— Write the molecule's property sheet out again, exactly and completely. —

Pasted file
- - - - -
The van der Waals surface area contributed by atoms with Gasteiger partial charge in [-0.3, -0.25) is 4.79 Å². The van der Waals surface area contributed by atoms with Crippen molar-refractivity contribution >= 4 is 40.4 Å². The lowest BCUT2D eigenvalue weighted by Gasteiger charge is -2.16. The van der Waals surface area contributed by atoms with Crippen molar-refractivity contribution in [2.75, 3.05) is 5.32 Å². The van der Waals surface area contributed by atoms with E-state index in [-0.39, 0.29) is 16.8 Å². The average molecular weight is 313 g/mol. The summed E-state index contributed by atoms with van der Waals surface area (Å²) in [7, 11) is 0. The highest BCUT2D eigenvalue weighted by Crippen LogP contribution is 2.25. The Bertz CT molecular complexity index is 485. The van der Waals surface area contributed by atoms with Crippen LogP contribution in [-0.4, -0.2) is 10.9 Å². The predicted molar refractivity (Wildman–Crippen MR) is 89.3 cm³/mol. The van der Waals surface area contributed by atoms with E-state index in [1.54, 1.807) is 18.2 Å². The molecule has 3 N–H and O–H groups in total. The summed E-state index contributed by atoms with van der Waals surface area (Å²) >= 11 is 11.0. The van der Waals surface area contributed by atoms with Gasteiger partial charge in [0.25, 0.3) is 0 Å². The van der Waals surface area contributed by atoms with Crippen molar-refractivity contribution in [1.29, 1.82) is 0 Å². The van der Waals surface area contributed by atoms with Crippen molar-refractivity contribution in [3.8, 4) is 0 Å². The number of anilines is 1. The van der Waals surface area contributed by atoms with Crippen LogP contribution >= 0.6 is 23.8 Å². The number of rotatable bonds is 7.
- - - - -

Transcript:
The van der Waals surface area contributed by atoms with Gasteiger partial charge in [-0.3, -0.25) is 4.79 Å². The van der Waals surface area contributed by atoms with Crippen molar-refractivity contribution >= 4 is 40.4 Å². The lowest BCUT2D eigenvalue weighted by Gasteiger charge is -2.16. The van der Waals surface area contributed by atoms with Crippen molar-refractivity contribution in [2.75, 3.05) is 5.32 Å². The van der Waals surface area contributed by atoms with E-state index in [-0.39, 0.29) is 16.8 Å². The average molecular weight is 313 g/mol. The summed E-state index contributed by atoms with van der Waals surface area (Å²) in [7, 11) is 0. The highest BCUT2D eigenvalue weighted by Crippen LogP contribution is 2.25. The Bertz CT molecular complexity index is 485. The van der Waals surface area contributed by atoms with Crippen LogP contribution in [-0.4, -0.2) is 10.9 Å². The predicted molar refractivity (Wildman–Crippen MR) is 89.3 cm³/mol. The van der Waals surface area contributed by atoms with E-state index in [1.54, 1.807) is 18.2 Å². The molecule has 3 N–H and O–H groups in total. The summed E-state index contributed by atoms with van der Waals surface area (Å²) >= 11 is 11.0. The van der Waals surface area contributed by atoms with Gasteiger partial charge in [0.25, 0.3) is 0 Å². The van der Waals surface area contributed by atoms with Crippen molar-refractivity contribution in [1.29, 1.82) is 0 Å². The van der Waals surface area contributed by atoms with Crippen molar-refractivity contribution in [3.8, 4) is 0 Å². The number of anilines is 1. The van der Waals surface area contributed by atoms with Crippen LogP contribution >= 0.6 is 23.8 Å². The number of rotatable bonds is 7.